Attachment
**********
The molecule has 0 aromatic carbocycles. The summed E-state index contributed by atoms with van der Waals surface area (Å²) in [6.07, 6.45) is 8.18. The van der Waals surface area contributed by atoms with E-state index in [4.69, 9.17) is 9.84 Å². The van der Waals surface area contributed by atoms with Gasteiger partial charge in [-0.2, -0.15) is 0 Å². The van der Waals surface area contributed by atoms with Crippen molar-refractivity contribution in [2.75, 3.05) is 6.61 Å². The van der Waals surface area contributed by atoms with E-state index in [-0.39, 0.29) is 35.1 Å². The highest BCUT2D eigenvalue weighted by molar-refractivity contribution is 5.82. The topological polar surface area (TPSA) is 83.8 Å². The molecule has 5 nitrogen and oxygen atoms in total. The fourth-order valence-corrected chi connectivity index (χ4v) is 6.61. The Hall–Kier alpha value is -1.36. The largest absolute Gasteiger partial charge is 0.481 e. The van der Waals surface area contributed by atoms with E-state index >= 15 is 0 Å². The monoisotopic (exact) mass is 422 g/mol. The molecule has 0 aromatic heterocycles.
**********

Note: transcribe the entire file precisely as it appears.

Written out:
The molecule has 0 aromatic carbocycles. The summed E-state index contributed by atoms with van der Waals surface area (Å²) in [6.07, 6.45) is 8.18. The van der Waals surface area contributed by atoms with E-state index in [4.69, 9.17) is 9.84 Å². The van der Waals surface area contributed by atoms with Gasteiger partial charge in [-0.2, -0.15) is 0 Å². The van der Waals surface area contributed by atoms with Crippen molar-refractivity contribution in [2.75, 3.05) is 6.61 Å². The van der Waals surface area contributed by atoms with E-state index in [-0.39, 0.29) is 35.1 Å². The highest BCUT2D eigenvalue weighted by molar-refractivity contribution is 5.82. The topological polar surface area (TPSA) is 83.8 Å². The molecule has 5 nitrogen and oxygen atoms in total. The fourth-order valence-corrected chi connectivity index (χ4v) is 6.61. The Hall–Kier alpha value is -1.36. The largest absolute Gasteiger partial charge is 0.481 e. The van der Waals surface area contributed by atoms with E-state index >= 15 is 0 Å². The monoisotopic (exact) mass is 422 g/mol. The molecule has 0 aromatic heterocycles.